- S3, that cool uncle of AWS Serverless technologies, also continues to thrive. Intelligent tiering should solve a few pricing headaches, but the real gem here was S3 Batch Operations. John spent a non trivial amount of time and dollars doing a bunch of S3 manipulation work earlier this year — work that would have been significantly faster to perform and quite possibly a lot cheaper if this new feature had been available at the time.
And now, let's take a look at how embarrassingly off I was with my predictions from just before the conference.
My crystal ball is broken
- X-Ray 2.0. This year was better than last, in that there were a couple of X-Ray announcements (1, 2) . I need to look at them further, but I still think that X-Ray needs some significant work. Unless of course you're a company like Epsagon, in which case you're happy that AWS isn't coming after you yet. Score — 0.5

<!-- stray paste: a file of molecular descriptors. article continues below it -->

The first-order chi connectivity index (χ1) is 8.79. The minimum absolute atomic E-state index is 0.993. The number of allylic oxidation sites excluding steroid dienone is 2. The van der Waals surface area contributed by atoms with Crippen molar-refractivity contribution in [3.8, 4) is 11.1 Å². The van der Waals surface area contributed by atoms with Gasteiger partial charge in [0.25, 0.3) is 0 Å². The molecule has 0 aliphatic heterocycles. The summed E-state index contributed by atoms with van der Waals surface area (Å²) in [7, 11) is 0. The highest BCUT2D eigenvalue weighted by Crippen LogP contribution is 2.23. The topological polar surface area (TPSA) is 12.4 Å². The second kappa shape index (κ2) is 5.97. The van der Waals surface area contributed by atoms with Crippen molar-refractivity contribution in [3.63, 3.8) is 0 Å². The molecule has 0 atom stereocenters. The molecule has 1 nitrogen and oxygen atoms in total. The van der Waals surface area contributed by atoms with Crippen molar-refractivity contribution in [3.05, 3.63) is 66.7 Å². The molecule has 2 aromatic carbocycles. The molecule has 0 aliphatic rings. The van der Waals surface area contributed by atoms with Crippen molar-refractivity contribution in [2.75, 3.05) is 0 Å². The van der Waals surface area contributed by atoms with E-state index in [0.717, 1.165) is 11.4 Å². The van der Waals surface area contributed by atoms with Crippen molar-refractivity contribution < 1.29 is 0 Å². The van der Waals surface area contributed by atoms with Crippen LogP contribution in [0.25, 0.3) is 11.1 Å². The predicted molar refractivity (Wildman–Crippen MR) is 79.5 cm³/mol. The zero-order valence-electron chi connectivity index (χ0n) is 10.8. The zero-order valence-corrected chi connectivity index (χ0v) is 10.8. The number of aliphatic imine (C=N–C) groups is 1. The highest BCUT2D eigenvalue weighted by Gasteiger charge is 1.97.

- Step Functions ++ . Again, some movement here with many more service integrations . I would have hoped for more updates, specifically around local development support, but good to see there's continuing investment here. Score — 0.5
- Remote Lambda Debugging support . Hah! I had to put something in on Lambda, even though I had a pretty clear idea what was getting announced. Remote debugging probably won't happen for a while, but I'll keep on banging on about it. Local debugging continues to improve, especially with the new IDE integration I mentioned above. But still — Score — 0.
- More “Service Mesh” style functionality. Boom — nailed one! AWS App Mesh was announced, as was the related Cloud Map. Congratulations to Envoy, whose project is the basis of App Mesh. Score — 1